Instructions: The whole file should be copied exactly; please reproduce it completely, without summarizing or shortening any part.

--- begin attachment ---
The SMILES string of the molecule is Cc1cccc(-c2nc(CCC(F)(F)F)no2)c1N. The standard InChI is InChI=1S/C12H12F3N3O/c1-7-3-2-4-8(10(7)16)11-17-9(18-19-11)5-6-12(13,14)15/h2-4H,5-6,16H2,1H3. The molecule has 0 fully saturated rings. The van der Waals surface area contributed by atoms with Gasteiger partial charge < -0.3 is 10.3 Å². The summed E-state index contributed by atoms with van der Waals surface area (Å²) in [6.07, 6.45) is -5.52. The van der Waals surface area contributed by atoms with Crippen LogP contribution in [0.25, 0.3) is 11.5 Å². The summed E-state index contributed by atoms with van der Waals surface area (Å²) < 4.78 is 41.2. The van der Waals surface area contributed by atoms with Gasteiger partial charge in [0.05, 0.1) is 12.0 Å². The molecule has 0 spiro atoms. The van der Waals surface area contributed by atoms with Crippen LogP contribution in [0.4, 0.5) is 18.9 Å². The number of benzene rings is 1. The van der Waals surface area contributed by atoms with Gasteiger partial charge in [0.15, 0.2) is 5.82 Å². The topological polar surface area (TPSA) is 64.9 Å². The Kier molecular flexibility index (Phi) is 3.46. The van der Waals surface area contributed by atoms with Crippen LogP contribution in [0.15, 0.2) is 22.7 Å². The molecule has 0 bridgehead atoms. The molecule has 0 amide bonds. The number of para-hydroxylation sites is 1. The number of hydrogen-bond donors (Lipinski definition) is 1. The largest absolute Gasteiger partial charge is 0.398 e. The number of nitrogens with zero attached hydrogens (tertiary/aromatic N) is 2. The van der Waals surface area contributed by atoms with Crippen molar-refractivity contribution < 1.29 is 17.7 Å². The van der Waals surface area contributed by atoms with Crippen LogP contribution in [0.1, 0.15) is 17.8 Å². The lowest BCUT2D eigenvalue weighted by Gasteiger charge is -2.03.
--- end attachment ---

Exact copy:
The SMILES string of the molecule is Cc1cccc(-c2nc(CCC(F)(F)F)no2)c1N. The standard InChI is InChI=1S/C12H12F3N3O/c1-7-3-2-4-8(10(7)16)11-17-9(18-19-11)5-6-12(13,14)15/h2-4H,5-6,16H2,1H3. The molecule has 0 fully saturated rings. The van der Waals surface area contributed by atoms with Gasteiger partial charge < -0.3 is 10.3 Å². The summed E-state index contributed by atoms with van der Waals surface area (Å²) in [6.07, 6.45) is -5.52. The van der Waals surface area contributed by atoms with Crippen LogP contribution in [0.25, 0.3) is 11.5 Å². The summed E-state index contributed by atoms with van der Waals surface area (Å²) < 4.78 is 41.2. The van der Waals surface area contributed by atoms with Gasteiger partial charge in [0.05, 0.1) is 12.0 Å². The molecule has 0 spiro atoms. The van der Waals surface area contributed by atoms with Crippen LogP contribution in [0.4, 0.5) is 18.9 Å². The number of benzene rings is 1. The van der Waals surface area contributed by atoms with Gasteiger partial charge in [0.15, 0.2) is 5.82 Å². The topological polar surface area (TPSA) is 64.9 Å². The Kier molecular flexibility index (Phi) is 3.46. The van der Waals surface area contributed by atoms with Crippen LogP contribution in [0.15, 0.2) is 22.7 Å². The molecule has 0 bridgehead atoms. The molecule has 0 amide bonds. The number of para-hydroxylation sites is 1. The number of hydrogen-bond donors (Lipinski definition) is 1. The largest absolute Gasteiger partial charge is 0.398 e. The number of nitrogens with zero attached hydrogens (tertiary/aromatic N) is 2. The van der Waals surface area contributed by atoms with Crippen molar-refractivity contribution < 1.29 is 17.7 Å². The van der Waals surface area contributed by atoms with Crippen LogP contribution in [0.1, 0.15) is 17.8 Å². The lowest BCUT2D eigenvalue weighted by Gasteiger charge is -2.03.